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Pittsburgh by Ann Miner


Little Gem


Robin Walsh, Hayley Nielsen and
Cary Anne Spear

Photo by Suellen Fitzsimmons
Elaine Murphy is a massive storyteller. "Massive" meaning "brilliant"—as listed with other other "Dublin slang" in the program dictionary, and used in Murphy's dear, engaging play Little Gem. The slang is mostly put to use by the character Amanda (Hayley Nielsen), a bit of a party girl and the youngest of three generations of women depicted in the story. She is just finding her way into womanhood when life takes a sharp turn. Her mother Lorraine (Robin Walsh) has lived through her sharp turn, abandonment by her very troubled husband, and she is just now learning to live for herself. And her mother Kay (Cary Anne Spear), Amanda's grandmother, has had a long, happy marriage, but her husband (the unseen big Gem, or James) has had a stroke and she is preparing to be alone.

That's the simple outline of Little Gem. The details, provided by Murphy, unveiled exquisitely by director Kimberly Senior's staging, and skillfully illuminated through enchanting performances, are pretty simple, too. In a way, these three women are not particularly exceptional; they are strong and good, but their challenges are similar to those faced by millions of people. That's why we can connect with them—they are real and, while they are just trying to cope with what they've been given, they find they do much better than just coping.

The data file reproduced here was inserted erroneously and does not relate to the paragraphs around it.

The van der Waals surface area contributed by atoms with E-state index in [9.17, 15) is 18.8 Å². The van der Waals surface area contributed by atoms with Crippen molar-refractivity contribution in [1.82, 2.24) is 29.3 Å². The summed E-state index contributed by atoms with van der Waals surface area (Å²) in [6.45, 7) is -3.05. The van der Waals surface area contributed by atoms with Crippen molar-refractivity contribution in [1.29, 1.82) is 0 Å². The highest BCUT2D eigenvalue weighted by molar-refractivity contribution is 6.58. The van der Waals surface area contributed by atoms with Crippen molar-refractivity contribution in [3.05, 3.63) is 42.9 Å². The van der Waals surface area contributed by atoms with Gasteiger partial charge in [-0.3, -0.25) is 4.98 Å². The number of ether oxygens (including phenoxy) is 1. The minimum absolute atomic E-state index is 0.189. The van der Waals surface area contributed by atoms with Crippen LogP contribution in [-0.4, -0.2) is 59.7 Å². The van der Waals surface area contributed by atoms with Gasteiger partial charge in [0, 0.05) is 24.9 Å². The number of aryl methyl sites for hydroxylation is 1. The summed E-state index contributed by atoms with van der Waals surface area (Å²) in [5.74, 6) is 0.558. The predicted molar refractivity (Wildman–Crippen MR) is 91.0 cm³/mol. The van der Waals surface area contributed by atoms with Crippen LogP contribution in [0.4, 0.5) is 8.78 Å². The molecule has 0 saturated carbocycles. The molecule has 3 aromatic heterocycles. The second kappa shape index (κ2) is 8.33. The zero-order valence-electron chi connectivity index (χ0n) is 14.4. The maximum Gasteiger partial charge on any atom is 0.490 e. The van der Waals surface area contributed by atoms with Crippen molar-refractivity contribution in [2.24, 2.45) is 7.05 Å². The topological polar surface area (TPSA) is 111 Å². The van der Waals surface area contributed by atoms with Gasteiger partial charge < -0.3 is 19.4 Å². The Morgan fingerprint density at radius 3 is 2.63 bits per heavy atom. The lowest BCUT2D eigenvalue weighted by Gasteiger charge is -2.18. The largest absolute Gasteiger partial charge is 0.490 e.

Senior has her actors individually presenting segments of their lives directly to the audience, one at a time, with little overlapping. It's not a unique approach, but it works quite well, as we quickly become anxious to hear what comes next. Nielsen, Walsh and Spear establsh character immediately, and the accents are spot-on (thank you Dialect Coach Don Wadsworth). Reading the slang dictionary will add color, but the context most often makes the intent clear.

This is not really a "women's play," any more than the works of other Irish playwrights featuring men are "men's plays." It's a story of dependence and independence, of rebounding and persevering. It's also fresh and funny.

Little Gem through May 5 and City Theatre. For ticket and performance information, call or visit citytheatrecompany.org.


See the current Schedule of Pittsburgh Theatre.


-- Ann Miner



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